The 2024 Senate map was already daunting for Democrats.
Now, some in the party worry that a tangled three-way race in Arizona featuring newly independent Sen. Kyrsten Sinema and Democratic challenger Ruben Gallego could make it even worse.
Gallego announced his campaign for Senate this week to much fanfare and notable success, including a major fundraising haul and top media bookings. But the launch left some questions unanswered, too: mainly, what is his path to victory in an election as complicated as the Arizona Senate contest?
The congressman thinks fears that the left’s vote will be cannibalized are greatly misplaced. As he sees it, Sinema, who was a Democrat until last month, will instead fracture the vote on the right.
“Let’s be clear about one thing. Sinema is not going to split the Democratic vote,” Gallego told POLITICO. “She’s even more unpopular with Democrats than she is with Republicans, and actually has a better chance of taking votes away from their side if they nominate another MAGA candidate — which they likely will.”
That Gallego has grappled with these voter permutations underscores how unusual and unpredictable the Arizona Senate race already is. It also reflects the complexities of the campaign he must run.
As a progressive in a state where registered Democrats are outnumbered by Republicans and independents alike, he risks being squeezed on both sides in a general election between two other candidates. Assuming he wins the Democratic nod, he also won’t know who his Republican opponent is until the GOP primary takes place in August 2024, unless one candidate clears the field. And Sinema herself has not yet revealed whether she will run for reelection or step aside.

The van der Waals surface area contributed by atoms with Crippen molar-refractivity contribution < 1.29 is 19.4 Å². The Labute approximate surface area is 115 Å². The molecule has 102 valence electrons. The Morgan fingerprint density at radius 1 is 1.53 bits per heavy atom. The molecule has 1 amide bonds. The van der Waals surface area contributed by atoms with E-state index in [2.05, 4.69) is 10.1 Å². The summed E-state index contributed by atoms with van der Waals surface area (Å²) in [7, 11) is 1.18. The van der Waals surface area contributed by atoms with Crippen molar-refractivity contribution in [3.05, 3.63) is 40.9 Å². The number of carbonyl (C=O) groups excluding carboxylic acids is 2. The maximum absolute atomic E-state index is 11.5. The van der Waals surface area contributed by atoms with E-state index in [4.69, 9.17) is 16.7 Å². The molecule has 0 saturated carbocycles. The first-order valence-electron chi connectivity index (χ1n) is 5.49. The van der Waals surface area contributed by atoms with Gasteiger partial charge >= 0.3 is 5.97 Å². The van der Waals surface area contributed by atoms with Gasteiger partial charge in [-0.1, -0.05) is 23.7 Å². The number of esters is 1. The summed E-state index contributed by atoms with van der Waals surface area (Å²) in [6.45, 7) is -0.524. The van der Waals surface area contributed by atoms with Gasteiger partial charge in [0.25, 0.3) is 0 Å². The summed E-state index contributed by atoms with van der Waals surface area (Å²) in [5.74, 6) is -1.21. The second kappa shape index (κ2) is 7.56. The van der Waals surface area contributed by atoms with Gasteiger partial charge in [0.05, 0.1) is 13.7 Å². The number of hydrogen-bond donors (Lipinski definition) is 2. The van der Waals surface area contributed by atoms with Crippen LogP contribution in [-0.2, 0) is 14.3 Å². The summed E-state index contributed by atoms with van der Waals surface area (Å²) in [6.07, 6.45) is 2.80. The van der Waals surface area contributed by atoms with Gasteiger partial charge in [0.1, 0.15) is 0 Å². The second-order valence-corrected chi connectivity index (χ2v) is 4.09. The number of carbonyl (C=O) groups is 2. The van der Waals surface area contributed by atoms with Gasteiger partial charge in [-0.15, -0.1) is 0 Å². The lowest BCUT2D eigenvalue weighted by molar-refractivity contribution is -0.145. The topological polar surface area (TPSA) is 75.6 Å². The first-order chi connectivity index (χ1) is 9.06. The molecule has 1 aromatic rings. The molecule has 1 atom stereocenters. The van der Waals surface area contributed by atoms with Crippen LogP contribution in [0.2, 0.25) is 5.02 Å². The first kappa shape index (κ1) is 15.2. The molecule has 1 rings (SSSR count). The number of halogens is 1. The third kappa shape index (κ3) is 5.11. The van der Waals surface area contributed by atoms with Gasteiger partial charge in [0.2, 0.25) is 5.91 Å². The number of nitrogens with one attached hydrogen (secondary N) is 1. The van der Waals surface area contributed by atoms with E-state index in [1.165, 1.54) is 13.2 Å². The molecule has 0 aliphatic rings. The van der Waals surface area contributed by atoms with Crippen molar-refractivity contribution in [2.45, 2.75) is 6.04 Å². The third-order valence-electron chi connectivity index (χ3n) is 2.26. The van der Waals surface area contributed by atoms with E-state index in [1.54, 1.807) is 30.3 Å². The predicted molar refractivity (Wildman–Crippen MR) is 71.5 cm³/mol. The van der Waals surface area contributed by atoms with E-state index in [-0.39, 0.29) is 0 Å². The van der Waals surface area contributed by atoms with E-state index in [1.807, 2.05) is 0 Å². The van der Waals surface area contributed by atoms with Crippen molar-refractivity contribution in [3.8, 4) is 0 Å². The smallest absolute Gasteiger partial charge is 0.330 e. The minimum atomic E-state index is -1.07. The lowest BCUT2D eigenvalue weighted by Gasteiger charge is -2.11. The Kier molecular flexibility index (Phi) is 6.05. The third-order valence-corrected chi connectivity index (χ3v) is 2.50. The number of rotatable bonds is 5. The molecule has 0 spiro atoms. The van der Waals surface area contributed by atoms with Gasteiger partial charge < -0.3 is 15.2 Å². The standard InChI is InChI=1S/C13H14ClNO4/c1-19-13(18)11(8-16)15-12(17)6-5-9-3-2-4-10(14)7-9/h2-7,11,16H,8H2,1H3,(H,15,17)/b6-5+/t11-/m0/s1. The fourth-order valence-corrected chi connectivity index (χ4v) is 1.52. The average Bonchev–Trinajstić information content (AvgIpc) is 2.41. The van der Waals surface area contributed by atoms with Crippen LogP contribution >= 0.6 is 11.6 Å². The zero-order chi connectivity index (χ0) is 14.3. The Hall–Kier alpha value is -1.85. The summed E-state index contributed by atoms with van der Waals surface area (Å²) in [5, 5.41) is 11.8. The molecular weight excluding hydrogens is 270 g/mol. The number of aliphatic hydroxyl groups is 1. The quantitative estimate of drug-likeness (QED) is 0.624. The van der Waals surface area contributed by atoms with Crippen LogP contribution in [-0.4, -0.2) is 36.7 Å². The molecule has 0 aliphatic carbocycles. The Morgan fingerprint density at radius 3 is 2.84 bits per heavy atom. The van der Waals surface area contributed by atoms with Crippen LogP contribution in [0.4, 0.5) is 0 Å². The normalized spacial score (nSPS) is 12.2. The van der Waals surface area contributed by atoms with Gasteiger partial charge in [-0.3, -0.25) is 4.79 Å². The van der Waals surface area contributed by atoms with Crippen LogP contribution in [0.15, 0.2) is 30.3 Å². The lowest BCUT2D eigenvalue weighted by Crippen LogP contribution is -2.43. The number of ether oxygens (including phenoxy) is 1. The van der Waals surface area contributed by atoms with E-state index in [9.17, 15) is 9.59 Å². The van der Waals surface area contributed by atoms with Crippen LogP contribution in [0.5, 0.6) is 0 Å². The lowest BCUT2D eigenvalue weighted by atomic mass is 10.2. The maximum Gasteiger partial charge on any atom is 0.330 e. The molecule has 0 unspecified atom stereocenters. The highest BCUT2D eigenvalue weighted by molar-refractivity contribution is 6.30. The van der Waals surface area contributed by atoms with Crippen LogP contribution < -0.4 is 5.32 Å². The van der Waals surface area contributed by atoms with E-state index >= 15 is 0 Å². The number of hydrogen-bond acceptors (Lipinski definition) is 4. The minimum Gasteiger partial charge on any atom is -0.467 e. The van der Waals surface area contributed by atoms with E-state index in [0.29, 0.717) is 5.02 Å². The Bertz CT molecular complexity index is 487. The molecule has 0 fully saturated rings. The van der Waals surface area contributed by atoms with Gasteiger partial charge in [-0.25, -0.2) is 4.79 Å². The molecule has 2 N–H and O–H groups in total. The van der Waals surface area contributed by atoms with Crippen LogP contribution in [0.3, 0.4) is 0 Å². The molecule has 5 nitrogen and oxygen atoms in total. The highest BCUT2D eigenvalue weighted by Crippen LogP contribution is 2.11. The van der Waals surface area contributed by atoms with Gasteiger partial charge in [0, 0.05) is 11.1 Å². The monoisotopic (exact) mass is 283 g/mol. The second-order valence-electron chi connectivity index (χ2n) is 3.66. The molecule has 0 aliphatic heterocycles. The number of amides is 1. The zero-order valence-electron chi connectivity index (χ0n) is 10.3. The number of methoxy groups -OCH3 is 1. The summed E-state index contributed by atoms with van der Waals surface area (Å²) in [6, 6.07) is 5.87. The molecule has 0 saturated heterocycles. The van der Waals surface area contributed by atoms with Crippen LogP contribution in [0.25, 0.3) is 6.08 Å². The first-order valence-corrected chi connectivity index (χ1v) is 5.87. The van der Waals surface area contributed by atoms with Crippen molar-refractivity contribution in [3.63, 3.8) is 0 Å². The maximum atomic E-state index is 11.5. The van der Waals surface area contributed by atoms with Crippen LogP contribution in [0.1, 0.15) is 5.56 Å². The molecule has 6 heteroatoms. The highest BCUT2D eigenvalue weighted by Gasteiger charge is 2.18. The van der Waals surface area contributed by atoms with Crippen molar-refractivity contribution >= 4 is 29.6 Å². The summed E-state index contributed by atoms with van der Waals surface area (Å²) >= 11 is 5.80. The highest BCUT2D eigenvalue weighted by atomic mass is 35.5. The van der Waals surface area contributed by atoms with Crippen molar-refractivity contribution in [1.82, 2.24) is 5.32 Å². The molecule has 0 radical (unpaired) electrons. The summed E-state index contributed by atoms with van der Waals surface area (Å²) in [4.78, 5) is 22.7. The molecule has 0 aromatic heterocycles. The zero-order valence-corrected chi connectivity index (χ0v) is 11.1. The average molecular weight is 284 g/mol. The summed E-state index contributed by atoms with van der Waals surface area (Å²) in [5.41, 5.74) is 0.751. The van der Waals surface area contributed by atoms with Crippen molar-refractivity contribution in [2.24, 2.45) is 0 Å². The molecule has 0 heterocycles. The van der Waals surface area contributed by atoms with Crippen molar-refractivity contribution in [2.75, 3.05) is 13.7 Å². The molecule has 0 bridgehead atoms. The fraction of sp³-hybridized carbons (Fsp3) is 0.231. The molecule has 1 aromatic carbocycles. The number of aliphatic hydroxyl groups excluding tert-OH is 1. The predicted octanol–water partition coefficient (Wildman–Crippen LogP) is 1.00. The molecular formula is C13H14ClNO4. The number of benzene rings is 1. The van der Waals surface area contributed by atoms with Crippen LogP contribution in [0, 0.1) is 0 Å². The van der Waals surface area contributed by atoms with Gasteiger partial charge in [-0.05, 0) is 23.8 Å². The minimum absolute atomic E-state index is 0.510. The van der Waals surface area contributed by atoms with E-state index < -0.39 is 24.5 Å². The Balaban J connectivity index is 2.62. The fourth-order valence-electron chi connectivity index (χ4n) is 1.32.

Gallego’s advisers said they are operating under the assumption that either scenario could happen. The congressman hasn’t wasted any time attacking Sinema, though — a move that at this stage is almost certainly geared more towards raising money than winning over voters. In a fundraising email this week, he wrote that “Sinema has used her position of power to help those who already have it all” and “has stood in the way of raising the minimum wage.”
Sinema’s party switch and defense of the filibuster has made her an unpopular figure among liberals across the nation, and Gallego’s campaign announced that it raked in more than $1 million from upwards of 27,000 donations in the first day-and-a-half after he entered the race. The key question is whether that enthusiasm will translate into a mass exodus of Arizona Democratic voters away from the senator. Many Republicans in the state are banking on the opposite.
“Sinema has been a Democrat for her entire career,” said Corey Vale, an Arizona-based GOP strategist who is advising Pinal County Sheriff Mark Lamb, who is considering a bid for the Senate. “It’s hard to conceive of a scenario where she doesn’t get a significant portion of Democrats to support her even though she is now running as an independent.”
Though the general election is nearly two years away, Gallego’s advisers are beginning to roughly sketch out what his unorthodox path to victory could look like. They believe that Gallego, who is running to be Arizona’s first Latino senator, would generate excitement among Democratic voters in addition to benefiting from the high turnout of a presidential election.
“Ruben can build on the winning coalitions assembled by Mark Kelly and Katie Hobbs, while improving turnout/margins with Latinos, young people, Native Americans, veterans, and the working class,” said Rebecca Katz, a top strategist for Gallego, referring to the Arizona senator and governor who won in a likely tougher climate for Democrats in 2022.
Gallego’s team argues that he can also win over a significant chunk of the independent vote, much of which, they say, is Latino. According to an analysis of the voter file by the campaign, about 40 percent of Latinos in Arizona are registered independents. And his advisers think his authenticity and experience as a Marine combat veteran on the House Armed Services Committee will appeal to independent voters.